CEC Formalizes Wildfire Mitigation Plan

CEO Dave MarkhamLast year, Central Electric Cooperative undertook a comprehensive effort to update and formalize its existing wildfire mitigation plan. The plan will undergo a biennial review and be updated as needed or required.

More than 5 million acres burned in California, Oregon and Washington in 2020, marking it the most active fire year on record for the West Coast. In Oregon, extreme windstorms instigated catastrophic wildfires, which burned more than 1.5 million acres, taking human life and thousands of homes. Last year’s wildfires put an exclamation point on a decade in which the West experienced its deadliest and most extensive wildfires in history.

In California, investor-owned utilities came under intense public scrutiny and state legislative oversight. Pacific Gas & Electric—the state’s largest IOU—was proved responsible for igniting the Camp Fire in Paradise and other wildfires.

As a result, California’s governor signed a bill into law in 2018, requiring every electric utility to prepare a wildfire mitigation plan. This was one of many legislative attempts to promote wildfire safety and accountability.

Oregon public utilities and cooperatives are not yet legislatively mandated to file a plan with the Oregon Public Utilities Commission. However, that could change this year because there is a wildfire legislative proposal with such a provision. Gov. Kate Brown supports such a measure and will likely sign it into law should the state Legislature approve.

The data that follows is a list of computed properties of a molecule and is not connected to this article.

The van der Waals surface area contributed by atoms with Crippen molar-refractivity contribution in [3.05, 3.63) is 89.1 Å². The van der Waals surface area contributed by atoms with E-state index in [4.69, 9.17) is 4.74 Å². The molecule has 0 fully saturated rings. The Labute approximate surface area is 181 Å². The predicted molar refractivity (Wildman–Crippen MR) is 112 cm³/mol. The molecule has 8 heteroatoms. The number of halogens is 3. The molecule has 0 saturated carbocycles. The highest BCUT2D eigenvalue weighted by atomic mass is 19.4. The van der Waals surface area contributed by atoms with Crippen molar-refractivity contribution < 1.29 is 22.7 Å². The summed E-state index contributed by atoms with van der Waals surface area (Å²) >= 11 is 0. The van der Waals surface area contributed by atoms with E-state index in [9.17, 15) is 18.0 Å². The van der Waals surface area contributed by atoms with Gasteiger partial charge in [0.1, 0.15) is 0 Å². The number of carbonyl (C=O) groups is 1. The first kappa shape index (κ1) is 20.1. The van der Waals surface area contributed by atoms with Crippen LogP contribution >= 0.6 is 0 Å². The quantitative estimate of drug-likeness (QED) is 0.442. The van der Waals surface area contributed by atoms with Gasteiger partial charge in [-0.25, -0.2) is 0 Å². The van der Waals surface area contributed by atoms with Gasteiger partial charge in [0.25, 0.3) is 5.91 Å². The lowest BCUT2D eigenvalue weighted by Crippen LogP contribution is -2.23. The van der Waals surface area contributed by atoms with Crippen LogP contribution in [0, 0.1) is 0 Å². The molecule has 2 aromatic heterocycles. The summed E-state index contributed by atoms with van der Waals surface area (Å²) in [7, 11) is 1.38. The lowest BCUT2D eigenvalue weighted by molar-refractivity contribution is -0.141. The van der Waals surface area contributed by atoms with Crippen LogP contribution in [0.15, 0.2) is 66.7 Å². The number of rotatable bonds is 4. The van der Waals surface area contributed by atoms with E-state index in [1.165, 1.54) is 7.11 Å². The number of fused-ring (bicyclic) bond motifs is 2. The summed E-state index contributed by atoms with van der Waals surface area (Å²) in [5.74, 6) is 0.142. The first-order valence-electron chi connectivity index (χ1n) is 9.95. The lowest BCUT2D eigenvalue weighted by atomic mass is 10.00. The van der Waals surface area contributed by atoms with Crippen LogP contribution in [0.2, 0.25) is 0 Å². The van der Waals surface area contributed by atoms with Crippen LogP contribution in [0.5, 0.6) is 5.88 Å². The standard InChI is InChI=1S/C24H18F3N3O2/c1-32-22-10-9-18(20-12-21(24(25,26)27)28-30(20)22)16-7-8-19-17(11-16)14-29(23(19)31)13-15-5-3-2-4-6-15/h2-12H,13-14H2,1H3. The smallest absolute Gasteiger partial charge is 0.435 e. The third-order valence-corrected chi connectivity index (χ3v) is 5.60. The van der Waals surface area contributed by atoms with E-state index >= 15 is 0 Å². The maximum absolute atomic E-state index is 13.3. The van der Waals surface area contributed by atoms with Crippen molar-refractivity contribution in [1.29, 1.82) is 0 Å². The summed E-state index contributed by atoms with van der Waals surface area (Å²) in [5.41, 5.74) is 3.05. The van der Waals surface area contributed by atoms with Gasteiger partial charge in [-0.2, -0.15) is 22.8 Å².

CEC believes developing a thorough plan and submitting it to the OPUC is prudent and responsible. To ensure the highest standards, CEC worked with a long-established firm in the Pacific Northwest that provides services to consumer-owned utilities throughout the region, including assessments, reviews or the development of wildfire mitigation plans.

The plan takes an active and comprehensive approach tailored for CEC’s service territory with the ultimate objective to minimize CEC’s assets as the origin or contributing factor in a wildfire’s ignition. Goals and metrics measure effectiveness while allowing for retooling and improving it as practices evolve to adopt new technologies when available and feasible.

The plan also includes public safety power shut-offs as a tool to reduce wildfire threats. A PSPS may occur when the National Weather Service issues severe weather warnings for events such as extremely high winds. A recent example occurred on Labor Day when the NWS warned of winds reaching 70 mph on the Cascades’ west side. Thankfully, those winds topped out at 35 mph in CEC’s service territory and did not require the co-op to turn off power to any of its communities. However, there may come a time when such action is required. If so, CEC’s plan lays out general guidelines to follow.

Upcoming Ruralite issues will include information on protecting your home from wildfires, equipping you with emergency preparedness tips and sharing how the co-op will communicate with members should a PSPS scenario occur. For now, go to www.cec.coop/safety-education/wildfire-preparedness/ to read our wildfire mitigation plan and find other helpful materials.

We can anticipate, plan and prepare for the unexpected. With safety as our highest priority, CEC continues to take constructive steps toward mitigating the threat of wildfires in the communities where we live and serve.